“Judge Shamus McGowan will decide whether to release Lucius or keep him in The Tombs, but he is uneasy on one point. It concerns the stance of Lucius’ family. All communication on the case has been with Corinalous val’Abebi.”

    Kham blinked. “My dad?”

    Egil nodded. “Corinalous has been urging me by letter over the past month to keep Lucius committed. My sense is that Lucius’ brother, Grahame Roby, is leaning upon Judge McGowan to confine Lucius to The Hulks, but he will not speak directly about it. I’d like to know why he opposes Lucius’ release. “

    “You mean besides the fact that Lucius killed his father and sister?” Ilmarė inspected her fingernails, bored already.

    “That’s not been proven,” said Egil. He took a sip of his tea. “Would you intervene to hear Corinalous’ views? Unfortunately, Corinalous and I seem to have retreated into entrenched positions; perhaps your influence could move things. Also, I’d like you to speak with Lucius. I’m anxious to learn more about Lucius’ character while at liberty. Judge McGowan has agreed to reassess his own position in light of any new information, but I’m hopeful we can get Lucius released into the Temple’s care.”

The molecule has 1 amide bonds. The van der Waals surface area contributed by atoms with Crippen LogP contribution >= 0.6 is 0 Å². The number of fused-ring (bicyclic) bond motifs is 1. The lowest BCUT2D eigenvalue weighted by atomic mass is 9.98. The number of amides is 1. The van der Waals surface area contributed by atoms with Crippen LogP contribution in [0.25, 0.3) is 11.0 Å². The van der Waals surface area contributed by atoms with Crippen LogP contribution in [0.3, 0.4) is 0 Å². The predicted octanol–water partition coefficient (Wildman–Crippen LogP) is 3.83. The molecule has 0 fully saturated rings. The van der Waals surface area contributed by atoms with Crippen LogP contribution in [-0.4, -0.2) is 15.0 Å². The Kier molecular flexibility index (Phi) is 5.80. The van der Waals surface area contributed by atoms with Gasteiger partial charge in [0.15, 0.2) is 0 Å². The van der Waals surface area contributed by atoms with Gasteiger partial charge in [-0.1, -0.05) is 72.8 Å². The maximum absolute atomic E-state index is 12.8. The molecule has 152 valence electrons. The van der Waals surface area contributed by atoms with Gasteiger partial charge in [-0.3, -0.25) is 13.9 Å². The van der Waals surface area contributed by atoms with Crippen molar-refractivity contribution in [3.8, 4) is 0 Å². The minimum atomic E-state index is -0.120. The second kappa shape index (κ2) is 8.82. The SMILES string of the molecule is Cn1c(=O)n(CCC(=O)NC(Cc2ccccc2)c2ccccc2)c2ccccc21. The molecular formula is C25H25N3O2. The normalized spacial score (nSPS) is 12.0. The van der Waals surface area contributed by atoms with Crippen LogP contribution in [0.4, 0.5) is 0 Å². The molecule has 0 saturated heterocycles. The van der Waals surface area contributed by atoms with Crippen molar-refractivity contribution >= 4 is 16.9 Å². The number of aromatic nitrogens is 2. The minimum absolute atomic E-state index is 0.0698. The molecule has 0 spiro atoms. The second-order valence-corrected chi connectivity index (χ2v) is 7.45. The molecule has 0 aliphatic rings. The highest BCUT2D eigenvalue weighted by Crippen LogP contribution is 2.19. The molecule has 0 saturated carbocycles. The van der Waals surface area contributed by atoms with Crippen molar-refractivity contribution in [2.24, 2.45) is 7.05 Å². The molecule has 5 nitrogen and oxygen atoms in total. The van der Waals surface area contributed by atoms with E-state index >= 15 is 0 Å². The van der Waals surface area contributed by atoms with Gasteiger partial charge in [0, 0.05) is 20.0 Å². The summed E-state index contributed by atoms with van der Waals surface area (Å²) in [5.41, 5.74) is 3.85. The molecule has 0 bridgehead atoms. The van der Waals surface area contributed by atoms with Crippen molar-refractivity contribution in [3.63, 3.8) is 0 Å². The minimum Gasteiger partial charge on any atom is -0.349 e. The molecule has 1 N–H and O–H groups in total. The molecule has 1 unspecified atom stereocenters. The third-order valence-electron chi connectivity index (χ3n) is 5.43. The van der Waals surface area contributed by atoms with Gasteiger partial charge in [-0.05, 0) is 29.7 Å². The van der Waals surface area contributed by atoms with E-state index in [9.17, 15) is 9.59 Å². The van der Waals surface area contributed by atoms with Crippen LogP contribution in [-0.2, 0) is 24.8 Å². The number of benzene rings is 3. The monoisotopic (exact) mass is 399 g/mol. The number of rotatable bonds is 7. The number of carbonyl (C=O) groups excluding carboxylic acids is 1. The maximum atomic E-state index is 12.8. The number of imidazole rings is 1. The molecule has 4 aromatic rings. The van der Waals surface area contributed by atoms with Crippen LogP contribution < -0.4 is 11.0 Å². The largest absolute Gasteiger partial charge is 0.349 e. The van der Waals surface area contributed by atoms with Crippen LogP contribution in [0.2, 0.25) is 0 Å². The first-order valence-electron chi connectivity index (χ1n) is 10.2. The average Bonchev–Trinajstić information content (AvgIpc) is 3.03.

Kham flexed his restored arm. “We’ll do it.”

    “We will?” asked Vlad. “But how much are we going to get…”

    Kham shrugged. “Fine, I’ll do it alone then.”

    “Now wait a minute…” began Vlad.

    “Where’s Sebastian?” asked Beldin.

    Egil stopped in mid-sip. “He will be along. I will pass a message on for him to meet you when he is done with his…meditation.”

    Kham shrugged on his overcoat. “Speaking of notes, I think it’s time I sent a sending to pop.”

    “You never mentioned your dad,” said Vlad.

    “Yes,” said Kham. “We don’t talk much, not since I joined the moved to Freeport. But now seems like as a good as any.”